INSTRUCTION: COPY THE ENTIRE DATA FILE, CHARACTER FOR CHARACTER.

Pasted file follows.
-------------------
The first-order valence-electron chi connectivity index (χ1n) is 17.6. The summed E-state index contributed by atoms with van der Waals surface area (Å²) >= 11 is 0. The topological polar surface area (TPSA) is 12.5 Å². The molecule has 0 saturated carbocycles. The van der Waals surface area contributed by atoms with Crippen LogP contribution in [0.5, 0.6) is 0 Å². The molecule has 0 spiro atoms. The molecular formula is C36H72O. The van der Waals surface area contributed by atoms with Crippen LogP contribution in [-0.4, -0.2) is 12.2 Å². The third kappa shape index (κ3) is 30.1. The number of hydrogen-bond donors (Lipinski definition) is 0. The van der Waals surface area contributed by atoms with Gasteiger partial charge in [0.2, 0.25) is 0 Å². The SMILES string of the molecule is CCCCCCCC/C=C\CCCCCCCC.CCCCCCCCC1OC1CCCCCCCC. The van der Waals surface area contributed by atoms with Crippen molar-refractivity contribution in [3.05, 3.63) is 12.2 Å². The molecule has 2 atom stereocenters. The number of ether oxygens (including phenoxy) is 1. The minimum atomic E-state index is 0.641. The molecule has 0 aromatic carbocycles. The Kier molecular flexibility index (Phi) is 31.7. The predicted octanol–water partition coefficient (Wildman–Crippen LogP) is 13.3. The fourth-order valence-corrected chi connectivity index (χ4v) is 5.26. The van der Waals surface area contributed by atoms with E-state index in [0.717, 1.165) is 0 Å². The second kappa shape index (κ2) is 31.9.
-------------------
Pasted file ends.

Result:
The first-order valence-electron chi connectivity index (χ1n) is 17.6. The summed E-state index contributed by atoms with van der Waals surface area (Å²) >= 11 is 0. The topological polar surface area (TPSA) is 12.5 Å². The molecule has 0 saturated carbocycles. The van der Waals surface area contributed by atoms with Crippen LogP contribution in [0.5, 0.6) is 0 Å². The molecule has 0 spiro atoms. The molecular formula is C36H72O. The van der Waals surface area contributed by atoms with Crippen LogP contribution in [-0.4, -0.2) is 12.2 Å². The third kappa shape index (κ3) is 30.1. The number of hydrogen-bond donors (Lipinski definition) is 0. The van der Waals surface area contributed by atoms with Gasteiger partial charge in [0.2, 0.25) is 0 Å². The SMILES string of the molecule is CCCCCCCC/C=C\CCCCCCCC.CCCCCCCCC1OC1CCCCCCCC. The van der Waals surface area contributed by atoms with Crippen molar-refractivity contribution in [3.05, 3.63) is 12.2 Å². The molecule has 2 atom stereocenters. The number of ether oxygens (including phenoxy) is 1. The minimum atomic E-state index is 0.641. The molecule has 0 aromatic carbocycles. The Kier molecular flexibility index (Phi) is 31.7. The predicted octanol–water partition coefficient (Wildman–Crippen LogP) is 13.3. The fourth-order valence-corrected chi connectivity index (χ4v) is 5.26. The van der Waals surface area contributed by atoms with E-state index in [0.717, 1.165) is 0 Å². The second kappa shape index (κ2) is 31.9.